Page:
Diet and the metabolic syndrome : A cross-sectional study of 301 men from Stockholm County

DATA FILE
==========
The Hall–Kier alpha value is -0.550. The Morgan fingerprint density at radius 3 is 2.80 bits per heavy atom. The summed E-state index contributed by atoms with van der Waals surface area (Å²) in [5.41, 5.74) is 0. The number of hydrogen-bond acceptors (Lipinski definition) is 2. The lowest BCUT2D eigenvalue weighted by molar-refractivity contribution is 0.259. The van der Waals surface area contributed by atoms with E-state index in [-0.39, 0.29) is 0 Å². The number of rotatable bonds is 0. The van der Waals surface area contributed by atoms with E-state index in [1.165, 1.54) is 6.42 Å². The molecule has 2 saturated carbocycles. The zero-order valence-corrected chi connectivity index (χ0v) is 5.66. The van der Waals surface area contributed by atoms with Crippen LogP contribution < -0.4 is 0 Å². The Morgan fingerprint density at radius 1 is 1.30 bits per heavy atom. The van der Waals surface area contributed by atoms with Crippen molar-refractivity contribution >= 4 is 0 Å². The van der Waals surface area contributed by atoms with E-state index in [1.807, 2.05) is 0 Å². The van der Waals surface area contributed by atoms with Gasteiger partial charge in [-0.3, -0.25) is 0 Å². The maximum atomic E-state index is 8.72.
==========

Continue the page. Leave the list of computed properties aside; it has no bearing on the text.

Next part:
Sammanfattning: The metabolic syndrome is a common condition that increases the risk of cardiovascular disease and type II diabetes. It is characterised by a clustering of metabolic disturbances such as abdominal obesity, dyslipoproteinemia, hypertension, and insulin resistance. Life style factors, including dietary habits, play an important role in the metabolic syndrome. To study the dietary intake of people under their normal living condition is, however, associated with difficulties. Underreporting (when the reported energy intake is too low to represent the habitual diet) is common in dietary surveys. Nevertheless, few studies have considered this when diet-disease relation-ships are reported. The objective of this thesis was to study the relationship between diet, in particular the quality of fat intake, and the metabolic syndrome, and to explore the possible effects of underreporting on these relationships. The analyses are based on a cross-sectional study of 301 healthy 63-year-old men with different fasting insulin levels. The men underwent a medical examination, which included taking blood samples and a biopsy of adipose tissue. Their food intake was assessed using a 7-day precoded, optically readable food record. The record booklet also contained space where the participants could record their intake in free text (=the manually coded part). The reported intake of protein, sodium and potassium was validated using 24-h urine collections. Individual physical activity levels were estimated and, according to the Goldberg equation, a cutoff was calculated for when the reported energy intake was too low to be due to chance. The men were divided by this means into underreporters and nonunderreporters. The results showed that underreporting of energy intake was common among healthy 63-year-old men (29 % were classified as underreporters) when the dietary intake was assessed using an estimated food record. The study indicates that under-reporting is a non-random phenomenon and that it is associated with particular kinds of foodstuffs. The manual part in the food recording was important since it contributed 20 % of the reported energy intake and affected the quality of the reported dietary intake. The findings suggest that to reduce the level of underreporting, emphasis should be placed on improving the recording of between-meal eating. The relationship between the intake of fats and the presence of components of the metabolic syndrome was different in underreporters and nonunderreporters. The results indicate that underreporters can both weaken associations and also introduce misleading associations. The relative content of the fatty acids 14:0, 15:0 and 17:0 in serum-phospholipids and adipose tissue were related to the intake of dairy fat but also to the intake of alcohol and physical activity. The findings suggest that these fatty acids should only be used as markers for dairy fat with caution. The thesis demonstrates that before drawing any conclusions about possible relation-ships between diet and disease a critical evaluation of what dietary data actually stand for must be carried out. This highlights an important issue that is of general concern to all those involved in nutritional research.
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